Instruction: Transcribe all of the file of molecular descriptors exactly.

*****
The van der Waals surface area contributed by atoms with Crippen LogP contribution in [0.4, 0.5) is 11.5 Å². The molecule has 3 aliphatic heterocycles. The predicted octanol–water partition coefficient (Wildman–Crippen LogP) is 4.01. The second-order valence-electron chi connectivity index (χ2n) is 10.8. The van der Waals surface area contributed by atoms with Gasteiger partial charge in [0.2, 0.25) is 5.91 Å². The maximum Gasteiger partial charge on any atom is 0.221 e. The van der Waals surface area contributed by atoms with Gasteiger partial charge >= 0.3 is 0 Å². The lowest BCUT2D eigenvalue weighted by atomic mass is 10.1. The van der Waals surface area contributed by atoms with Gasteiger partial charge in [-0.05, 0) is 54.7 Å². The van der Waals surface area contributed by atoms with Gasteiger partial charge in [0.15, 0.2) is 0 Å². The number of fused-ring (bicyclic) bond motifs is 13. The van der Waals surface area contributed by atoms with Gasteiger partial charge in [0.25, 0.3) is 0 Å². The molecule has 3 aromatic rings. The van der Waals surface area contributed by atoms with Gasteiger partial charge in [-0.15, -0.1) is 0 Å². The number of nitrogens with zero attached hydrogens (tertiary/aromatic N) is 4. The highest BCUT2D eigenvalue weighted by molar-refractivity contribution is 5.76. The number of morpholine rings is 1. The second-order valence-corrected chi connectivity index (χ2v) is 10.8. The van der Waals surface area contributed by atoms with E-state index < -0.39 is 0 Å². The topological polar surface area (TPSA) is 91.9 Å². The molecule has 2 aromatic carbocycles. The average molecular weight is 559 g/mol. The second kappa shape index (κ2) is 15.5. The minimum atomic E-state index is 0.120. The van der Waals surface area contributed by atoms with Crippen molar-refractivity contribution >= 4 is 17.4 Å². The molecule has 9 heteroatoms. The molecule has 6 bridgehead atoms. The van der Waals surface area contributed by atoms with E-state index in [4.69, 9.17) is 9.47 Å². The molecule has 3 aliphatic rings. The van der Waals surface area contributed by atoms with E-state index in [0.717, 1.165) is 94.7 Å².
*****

The van der Waals surface area contributed by atoms with Crippen LogP contribution in [0.4, 0.5) is 11.5 Å². The molecule has 3 aliphatic heterocycles. The predicted octanol–water partition coefficient (Wildman–Crippen LogP) is 4.01. The second-order valence-electron chi connectivity index (χ2n) is 10.8. The van der Waals surface area contributed by atoms with Gasteiger partial charge in [0.2, 0.25) is 5.91 Å². The maximum Gasteiger partial charge on any atom is 0.221 e. The van der Waals surface area contributed by atoms with Gasteiger partial charge >= 0.3 is 0 Å². The lowest BCUT2D eigenvalue weighted by atomic mass is 10.1. The van der Waals surface area contributed by atoms with Gasteiger partial charge in [-0.05, 0) is 54.7 Å². The van der Waals surface area contributed by atoms with Gasteiger partial charge in [0.15, 0.2) is 0 Å². The number of fused-ring (bicyclic) bond motifs is 13. The van der Waals surface area contributed by atoms with Gasteiger partial charge in [0.25, 0.3) is 0 Å². The molecule has 3 aromatic rings. The van der Waals surface area contributed by atoms with Gasteiger partial charge in [-0.15, -0.1) is 0 Å². The number of nitrogens with zero attached hydrogens (tertiary/aromatic N) is 4. The highest BCUT2D eigenvalue weighted by molar-refractivity contribution is 5.76. The number of morpholine rings is 1. The second-order valence-corrected chi connectivity index (χ2v) is 10.8. The van der Waals surface area contributed by atoms with E-state index < -0.39 is 0 Å². The topological polar surface area (TPSA) is 91.9 Å². The molecule has 2 aromatic carbocycles. The average molecular weight is 559 g/mol. The second kappa shape index (κ2) is 15.5. The minimum atomic E-state index is 0.120. The van der Waals surface area contributed by atoms with Crippen molar-refractivity contribution >= 4 is 17.4 Å². The molecule has 9 heteroatoms. The molecule has 6 bridgehead atoms. The van der Waals surface area contributed by atoms with E-state index in [4.69, 9.17) is 9.47 Å². The molecule has 3 aliphatic rings. The van der Waals surface area contributed by atoms with E-state index in [0.717, 1.165) is 94.7 Å².